On task B, Marcus and Ike implemented Ike’s existing search application as an elasticSearch client to run a simple text search.
Indexing complete
Search service running
Search interface working

On task C, Gemma created a web front end to launch the search, display the results, highlight relevant terms in the pdf documents and to capture user evaluation of the search results – useful for Ike’s PhD. “High five at 11.25” moment on the second day when the search was working properly and the web interface submitted searches, showed results and highlighted the found terms in the pdf documents.

Tim McCormick concentrating
On task E, Tim started adapting (and then found it was quicker to write from scratch – hacking isn’t always the best option for a quick win then !) a few database functions in PL/SQL to create a gazetteer translation and expansion tool. This meant querying a corporate spatial database of OS administrative placenames, map sheet names, some geological feature names to convert a coordinate location to a list of placenames, and expanding a single placename to a list of all co-located placenames. This performs a similar function to Ike’s semantic comparison algorithm but in the geographic space. Marcus created a small web service that would work as an interface to Tim’s function.

Search links added to virtual borehole viewer
On task F, Agelos and I tried (and failed) to get the BGS Groundhog Web code to compile locally (new PC missing some vital configuration that we couldn’t pin down), and in the end I captured an example page from its output and hardcoded new links to Gemma’s search form and Marcus’s interface to Tim’s Gazetteer tool. Going great at 12.08 – even with a bit of cheating!

Existing BGS Lexicon entry for Vale of York Formation
On task C, Ike continued indexing the document collection using concepts in the geological timescale ontology (BGS Chronostratigraphy), and adapting the search engine to use that ontology in his query expansion, semantic comparison and relevance ranking algorithm. Agelos also developed some web scraping scripts to pick up BGS Lexicon terms from structured web pages so that search links could be applied in that way if we wanted.

Going like a dream at 13.17 ! Tasks A,B,D,E,F complete and ready to demonstrate at the final presentation at 2pm. Task C was always going to be the tricky bit so we weren’t too worried that it wasn’t finished yet.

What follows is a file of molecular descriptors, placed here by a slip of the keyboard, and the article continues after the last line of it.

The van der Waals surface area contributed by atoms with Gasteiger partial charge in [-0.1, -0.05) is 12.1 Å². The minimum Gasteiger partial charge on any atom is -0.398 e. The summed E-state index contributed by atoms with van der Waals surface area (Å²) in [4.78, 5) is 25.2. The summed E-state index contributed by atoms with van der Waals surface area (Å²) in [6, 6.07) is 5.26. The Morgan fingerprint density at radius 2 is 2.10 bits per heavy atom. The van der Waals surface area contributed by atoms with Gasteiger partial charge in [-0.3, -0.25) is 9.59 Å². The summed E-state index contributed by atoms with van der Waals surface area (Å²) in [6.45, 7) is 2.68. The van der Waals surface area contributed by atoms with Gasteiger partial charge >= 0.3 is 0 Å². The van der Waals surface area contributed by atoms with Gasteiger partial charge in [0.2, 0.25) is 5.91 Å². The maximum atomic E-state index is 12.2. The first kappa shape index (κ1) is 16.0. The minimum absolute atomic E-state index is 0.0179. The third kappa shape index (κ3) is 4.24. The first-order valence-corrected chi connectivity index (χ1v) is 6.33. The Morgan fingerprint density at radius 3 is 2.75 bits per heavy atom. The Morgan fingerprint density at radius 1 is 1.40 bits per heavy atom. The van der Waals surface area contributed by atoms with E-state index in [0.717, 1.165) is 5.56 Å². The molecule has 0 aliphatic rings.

At the close of the hackathon we were able to demonstrate the web front end to the search and show it running to retrieve text-matched results from the indexed document collection.  We also demonstrated a Groundhog virtual cross section from the Vale of York 3D model with new context sensitive “Search publications” links from the legend of model layers that open the search form pre-populated with the placenames and geological time or formation name term relevant to that part of the cross section. Just after the hackathon, and just a little too late to demonstrate, Ike managed to plug in the full semantic comparison algorithm using the Chronostratigraphy ontology, completing Task C.

The hackathon judging panel were impressed at how much we achieved and were excited about the possibilities and the way it could help users discover and navigate through our wealth of resources. We all enjoyed working in a new environment and with a different team of people to usual – despite the extreme heat on those days ! On a personal level this team effort brought together various strands of work that I have been working on – sometimes in the sidelines - for a number of years so it was really satisfying to finally have something to show. Huge thanks to all the great team members.

What happens next ?

We would like to build on the work we did to
  • implement a more robust version on our intranet for staff to assess
  • add further ontologies to the search tool
  • use third party online data sources or APIs for some of the gazetteer translation and expansion service rather than having to maintain our own copies of OS data
  • index documents by location by geoparsing for recognisable coordinates, or proxies for locations such as borehole registration numbers
  • provide a similar application on the BGS external website to search publications, showing snippets of documents and links to the BGS shop if the publication is not open access
  • eventually implementing a single point of entry to search and navigate through all BGS website resources